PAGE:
Trying to ratchet back the passion and put on the mantel of patience John seems to wear so easily, I’ve been reflecting on the different responses to THE ROCK AND A HARD PLACE LEADERSHIP CHALLENGES I see in Scripture.  Here are three I’ve come up with:

1.  Stand still. Do not fret.  The Lord will fight for you. We see this in Moses’ life and leadership.  He says, “Do not be afraid. Stand firm and you will see the deliverance the Lord will bring you today.” (Ex. 14:13).  Psalm 37:7 says, “Be still before the Lord and with patiently for Him”  Pray and wait.  (definitely not my strong suit!)

2.  Step cautiously.  Be patient and wise and measured in response.  Go slow. The Lord is at work in ways we can’t see.  I see this in the account of Nehemiah, who had a deliberate rhythm of prayer and then action as he led the Jews in rebuilding the walls of Jerusalem.

And in Esther, who, with Mordecai, created a wise strategic plan to advocate for her people who were in trouble.

3.  Set aside all the “rules”.  (my favorite :)) Seek a new way. Innovate.  Fight, in the strength of the Lord.  I see this in David‘s battle with Goliath.  The armor of conventional warfare didn’t fit (1 Samuel 17:32-50).  Something radical and innovative was called for.  Sometimes we even call this “the third way”.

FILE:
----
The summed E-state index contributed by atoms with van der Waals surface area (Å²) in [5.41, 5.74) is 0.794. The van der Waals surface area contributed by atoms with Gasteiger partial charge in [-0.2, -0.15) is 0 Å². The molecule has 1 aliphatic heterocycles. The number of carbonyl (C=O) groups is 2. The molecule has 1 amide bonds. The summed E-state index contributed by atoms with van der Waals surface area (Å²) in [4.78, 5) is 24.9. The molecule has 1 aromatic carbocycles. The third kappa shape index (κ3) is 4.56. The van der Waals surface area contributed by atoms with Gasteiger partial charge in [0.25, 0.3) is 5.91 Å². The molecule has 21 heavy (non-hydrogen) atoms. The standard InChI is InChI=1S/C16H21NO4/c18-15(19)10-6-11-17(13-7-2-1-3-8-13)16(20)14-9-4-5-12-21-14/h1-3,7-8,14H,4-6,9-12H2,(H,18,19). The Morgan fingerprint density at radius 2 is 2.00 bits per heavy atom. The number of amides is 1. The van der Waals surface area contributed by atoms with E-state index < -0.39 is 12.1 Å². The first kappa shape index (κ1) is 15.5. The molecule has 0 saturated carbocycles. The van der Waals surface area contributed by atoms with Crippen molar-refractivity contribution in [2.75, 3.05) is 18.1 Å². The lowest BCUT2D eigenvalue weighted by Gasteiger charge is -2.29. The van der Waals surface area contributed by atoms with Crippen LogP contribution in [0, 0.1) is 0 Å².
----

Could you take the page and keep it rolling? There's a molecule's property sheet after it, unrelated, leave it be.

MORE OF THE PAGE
Of course it isn’t always (or even usually) a clear cut #1, 2, or 3, but it’s been helpful to me to think about these.

Do you have a challenging situation you’ve been praying about?  Which of these approaches do you naturally gravitate towards?  Which is the most unnatural? Can you think of others?

If you sit with open hands, imagining your ROCK AND A HARD PLACE THING, still before God, how might He lead you?  Maybe it’s different today than how He will lead you tomorrow, but just for today what’s your “fight” strategy?

 

5 Questions About…Disappointment with God